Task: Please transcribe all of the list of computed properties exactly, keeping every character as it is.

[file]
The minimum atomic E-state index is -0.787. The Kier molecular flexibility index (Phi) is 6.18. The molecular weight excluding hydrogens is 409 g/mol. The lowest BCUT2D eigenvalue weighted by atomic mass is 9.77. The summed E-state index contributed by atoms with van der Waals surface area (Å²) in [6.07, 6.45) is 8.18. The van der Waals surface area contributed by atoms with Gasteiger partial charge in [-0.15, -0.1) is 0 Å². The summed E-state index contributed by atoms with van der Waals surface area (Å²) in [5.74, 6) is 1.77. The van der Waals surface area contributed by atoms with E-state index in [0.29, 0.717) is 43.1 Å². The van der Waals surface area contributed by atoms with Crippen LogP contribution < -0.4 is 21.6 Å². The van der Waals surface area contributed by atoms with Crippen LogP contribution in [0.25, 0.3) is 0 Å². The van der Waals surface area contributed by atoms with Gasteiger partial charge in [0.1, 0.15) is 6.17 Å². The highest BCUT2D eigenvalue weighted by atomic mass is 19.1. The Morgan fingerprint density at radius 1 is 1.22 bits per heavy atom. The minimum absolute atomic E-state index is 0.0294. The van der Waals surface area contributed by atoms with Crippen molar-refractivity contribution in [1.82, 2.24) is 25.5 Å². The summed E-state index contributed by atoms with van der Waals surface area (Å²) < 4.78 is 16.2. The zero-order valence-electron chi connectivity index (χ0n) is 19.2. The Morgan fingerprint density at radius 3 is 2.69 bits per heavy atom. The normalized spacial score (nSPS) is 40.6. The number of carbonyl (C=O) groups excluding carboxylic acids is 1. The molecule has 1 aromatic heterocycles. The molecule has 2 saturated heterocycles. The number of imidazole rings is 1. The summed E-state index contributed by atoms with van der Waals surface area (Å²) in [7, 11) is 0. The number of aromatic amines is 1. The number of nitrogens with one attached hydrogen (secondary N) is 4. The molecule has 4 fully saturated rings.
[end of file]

The minimum atomic E-state index is -0.787. The Kier molecular flexibility index (Phi) is 6.18. The molecular weight excluding hydrogens is 409 g/mol. The lowest BCUT2D eigenvalue weighted by atomic mass is 9.77. The summed E-state index contributed by atoms with van der Waals surface area (Å²) in [6.07, 6.45) is 8.18. The van der Waals surface area contributed by atoms with Gasteiger partial charge in [-0.15, -0.1) is 0 Å². The summed E-state index contributed by atoms with van der Waals surface area (Å²) in [5.74, 6) is 1.77. The van der Waals surface area contributed by atoms with E-state index in [0.29, 0.717) is 43.1 Å². The van der Waals surface area contributed by atoms with Crippen LogP contribution < -0.4 is 21.6 Å². The van der Waals surface area contributed by atoms with Crippen LogP contribution in [0.25, 0.3) is 0 Å². The van der Waals surface area contributed by atoms with Gasteiger partial charge in [0.1, 0.15) is 6.17 Å². The highest BCUT2D eigenvalue weighted by atomic mass is 19.1. The Morgan fingerprint density at radius 1 is 1.22 bits per heavy atom. The minimum absolute atomic E-state index is 0.0294. The van der Waals surface area contributed by atoms with Crippen molar-refractivity contribution in [1.82, 2.24) is 25.5 Å². The summed E-state index contributed by atoms with van der Waals surface area (Å²) < 4.78 is 16.2. The zero-order valence-electron chi connectivity index (χ0n) is 19.2. The Morgan fingerprint density at radius 3 is 2.69 bits per heavy atom. The normalized spacial score (nSPS) is 40.6. The number of carbonyl (C=O) groups excluding carboxylic acids is 1. The molecule has 1 aromatic heterocycles. The molecule has 2 saturated heterocycles. The number of imidazole rings is 1. The summed E-state index contributed by atoms with van der Waals surface area (Å²) in [7, 11) is 0. The number of aromatic amines is 1. The number of nitrogens with one attached hydrogen (secondary N) is 4. The molecule has 4 fully saturated rings.